Don’t just write down “donors,” in either category. Be more specific than that. Think about categories like:
- Direct mail donors
- Major donors
These categories are especially important when thinking about the types of donors you want to reach in the future. Donor prospects are a key group that you want to read your annual report.
Step #2: Commit to telling stories, not just listing services.
Far too many annual reports are simply a long list of services, not a compelling person-centered narrative. One of my favorite clients, a healthcare-focused social service organization, provides a tremendous amount of services – everything from providing food to GED classes.
Unfortunately, because of the breadth of their work, their annual report felt like a list of services. And frankly, this is just not engaging.
This year, commit to telling the life-changing stories that make your work come alive. Ask your staff and board for their favorite stories. If it appeals to them, it will likely appeal to others as well.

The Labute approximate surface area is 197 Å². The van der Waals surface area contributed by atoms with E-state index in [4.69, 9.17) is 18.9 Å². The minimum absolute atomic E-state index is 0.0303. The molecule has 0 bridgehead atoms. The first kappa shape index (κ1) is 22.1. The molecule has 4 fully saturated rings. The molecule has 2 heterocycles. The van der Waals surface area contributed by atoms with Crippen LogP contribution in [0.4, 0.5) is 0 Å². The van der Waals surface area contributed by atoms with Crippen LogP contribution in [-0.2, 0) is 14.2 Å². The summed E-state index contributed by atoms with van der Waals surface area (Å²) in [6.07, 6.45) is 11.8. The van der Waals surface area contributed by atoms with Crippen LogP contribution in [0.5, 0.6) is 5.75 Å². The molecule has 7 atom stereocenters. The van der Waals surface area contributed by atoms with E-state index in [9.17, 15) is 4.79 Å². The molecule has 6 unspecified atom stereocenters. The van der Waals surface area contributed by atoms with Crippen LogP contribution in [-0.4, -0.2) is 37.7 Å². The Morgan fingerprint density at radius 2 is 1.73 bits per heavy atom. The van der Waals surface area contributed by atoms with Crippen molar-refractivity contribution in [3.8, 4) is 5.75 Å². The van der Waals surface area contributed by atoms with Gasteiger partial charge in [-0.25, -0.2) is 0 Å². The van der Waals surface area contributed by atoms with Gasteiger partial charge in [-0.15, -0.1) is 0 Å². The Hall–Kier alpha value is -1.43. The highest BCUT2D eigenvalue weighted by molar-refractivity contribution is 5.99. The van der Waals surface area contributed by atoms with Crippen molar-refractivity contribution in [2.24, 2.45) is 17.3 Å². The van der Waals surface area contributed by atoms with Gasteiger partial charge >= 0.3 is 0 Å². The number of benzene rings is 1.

Step #3: Don’t make assumptions about the format.
In the realm of annual reports, you’ll hear over and over that print is dead, and that online reports are the way to go. And while that may be true for some organizations, is it true for yours? Maybe.
But ask yourself:
- How do my donors most like to consume information about the organization?
- Are the stakeholders I’m looking to reach able to view a report on a computer? Will people read it on a smartphone? There’s a big difference.
- Do I distribute my report to partners, and if so, is a physical copy necessary?
Remember, it’s not all or nothing: you can do an online report and a modified print report as well. It’s easier than ever to do small print runs, and some funders still require a hard copy annual report.
Step #4: Run basic focus groups.
So many of us think we know what our stakeholders want, but we never ask them. You know that list you made earlier of the groups you want to read your annual report?
Ask them what they want! Ask them what they are looking for, what format they prefer, and what kinds of stories would excite them.